Below I will reproduce the first, minus some editions and the photos that I didn't submit because I had none from that afternoon:
I arrived for this paddle that normally attracts more than 10 paddlers, sometimes a lot more. On this occasion we had 7 turn up which is a good number for some play around rocks. However my hopes for that gradually ebbed away as I looked around at the mix of boats. All composite kayaks with rudders and not a single helmet to be seen. I imagined it would be just a normal cruise along this beautiful coast. During the briefing Rob confirmed my thoughts adding the that there were good chances of seeing whales. He had seen whales almost every day in that last 3 or 4 days… And I hadn’t brought my camera!We launched and paddled out. The front of the pack was not going far out to sea, just following the coast some 300 meters from the cliffs so I stayed where I like it, closer to the cliffs, some 0 to 5 meters from them J.
There was no wind and the swell was between 1 and 2 meters with some reaching 3.
From time to time I did a sprint from the cliffs to the group and went back close to my silent rocky friends. In that fashion we reached the corner where the ‘dragon’s cave’ is located. I was unsure if going in or not, I didn’t want to drag all the group when the stated aim of the paddle was to try and see some whales out of the coast. Luckily Mark was just ahead of me and he turned the corner to have a look. Of course nobody had to call me twice to go after him into the mayhem produced by the clapotis and the jets of water bouncing from the cliff walls. The smaller swell created the clapotis and some jets of water, the bigger swell hit the wall and created spectacular splash reaching high and far. Those bigger swells spilled the top when ‘felt’ the shallower bottom in our playground. The foam from the spilled waves mixed with the rebounds creating bigger waves that travelled parallel to the wall. When I spotted that dynamic in the water I positioned myself to catch them and I managed one really nice ride and some not so good.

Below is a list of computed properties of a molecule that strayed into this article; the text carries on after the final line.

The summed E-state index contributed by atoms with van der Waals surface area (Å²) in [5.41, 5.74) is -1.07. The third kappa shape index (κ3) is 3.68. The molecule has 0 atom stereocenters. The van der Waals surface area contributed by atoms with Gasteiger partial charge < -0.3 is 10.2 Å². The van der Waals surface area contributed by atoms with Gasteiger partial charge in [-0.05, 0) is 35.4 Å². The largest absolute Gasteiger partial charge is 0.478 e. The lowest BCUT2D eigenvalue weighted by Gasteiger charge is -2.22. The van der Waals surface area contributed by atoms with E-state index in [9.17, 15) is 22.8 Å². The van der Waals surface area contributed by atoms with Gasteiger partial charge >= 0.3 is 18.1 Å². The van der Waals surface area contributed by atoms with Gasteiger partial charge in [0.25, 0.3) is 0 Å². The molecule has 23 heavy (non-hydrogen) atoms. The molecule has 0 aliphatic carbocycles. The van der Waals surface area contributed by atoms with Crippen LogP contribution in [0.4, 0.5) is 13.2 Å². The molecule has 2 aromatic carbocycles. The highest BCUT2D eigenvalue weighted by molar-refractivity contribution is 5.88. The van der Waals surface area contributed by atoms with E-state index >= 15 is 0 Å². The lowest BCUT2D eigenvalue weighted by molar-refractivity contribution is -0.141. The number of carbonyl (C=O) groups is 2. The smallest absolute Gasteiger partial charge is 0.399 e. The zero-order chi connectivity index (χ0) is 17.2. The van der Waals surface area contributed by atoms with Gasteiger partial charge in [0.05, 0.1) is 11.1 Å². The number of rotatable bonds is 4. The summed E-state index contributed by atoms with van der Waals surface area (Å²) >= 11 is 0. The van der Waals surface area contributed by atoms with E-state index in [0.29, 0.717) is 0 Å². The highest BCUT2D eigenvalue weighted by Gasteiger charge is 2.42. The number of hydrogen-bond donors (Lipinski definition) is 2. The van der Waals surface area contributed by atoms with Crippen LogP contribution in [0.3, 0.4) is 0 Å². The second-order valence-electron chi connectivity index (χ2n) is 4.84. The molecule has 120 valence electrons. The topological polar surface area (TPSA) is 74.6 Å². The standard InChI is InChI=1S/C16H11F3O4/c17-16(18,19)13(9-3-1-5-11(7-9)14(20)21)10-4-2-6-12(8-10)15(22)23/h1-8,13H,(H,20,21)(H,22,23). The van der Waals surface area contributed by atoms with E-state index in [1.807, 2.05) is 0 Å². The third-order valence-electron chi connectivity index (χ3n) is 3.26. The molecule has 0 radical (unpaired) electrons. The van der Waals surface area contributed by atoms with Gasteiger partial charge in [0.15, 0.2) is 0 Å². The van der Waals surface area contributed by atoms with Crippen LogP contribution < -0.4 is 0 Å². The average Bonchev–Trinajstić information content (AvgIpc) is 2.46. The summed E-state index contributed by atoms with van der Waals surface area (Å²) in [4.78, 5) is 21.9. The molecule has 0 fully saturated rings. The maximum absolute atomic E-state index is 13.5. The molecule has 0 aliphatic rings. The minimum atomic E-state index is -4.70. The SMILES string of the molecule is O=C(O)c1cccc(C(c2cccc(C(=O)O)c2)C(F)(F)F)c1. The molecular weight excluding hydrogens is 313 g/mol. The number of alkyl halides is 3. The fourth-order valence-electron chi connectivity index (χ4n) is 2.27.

Unfortunately the rest of the group was just looking, none of them had helmets and their ruddered boats were more designed for speed than for playing. After a little while I felt guilty and I retreated from the rebounds and jets of water.We started to return but not so close to the cliffs. However the whales were still hiding.
Reaching south head I saw the waves breaking in a nice seducing way over the rocky reef. A few months ago we were coming back from a similar paddle but with bigger surf over the reef. On that occasion I completely misread the waves and got trashed by a wave that broke over my head, that time I rolled and paddled out before the next set could get me. After that day I take more care when trying to surf the south head reef. However this time the sirens songs enchanted me and I could do anything but going onto the reef.
|The siren spelling while the wave swallos me. My kayak is red and plastic only :-)|
The moment before I tucked in to set up for rolling I was hoping I had enough depth and that I would not hit any rock while performing the roll. I wasn’t lucky, neither unlucky. My helmet hit something and my arm brushed the seagrass on the cliff wall. I rolled up and before I could manoeuvre too far from where I was the next wave came and carried me some more meters above some more rocks to finish a perfect uncontrolled side seal landing on a rock platform.
I got out of the kayak and I signalled Rob I was ok. Then I dragged the kayak to the other end of the rock platform to relaunch on the calm side of the bay. The rest as they say is history J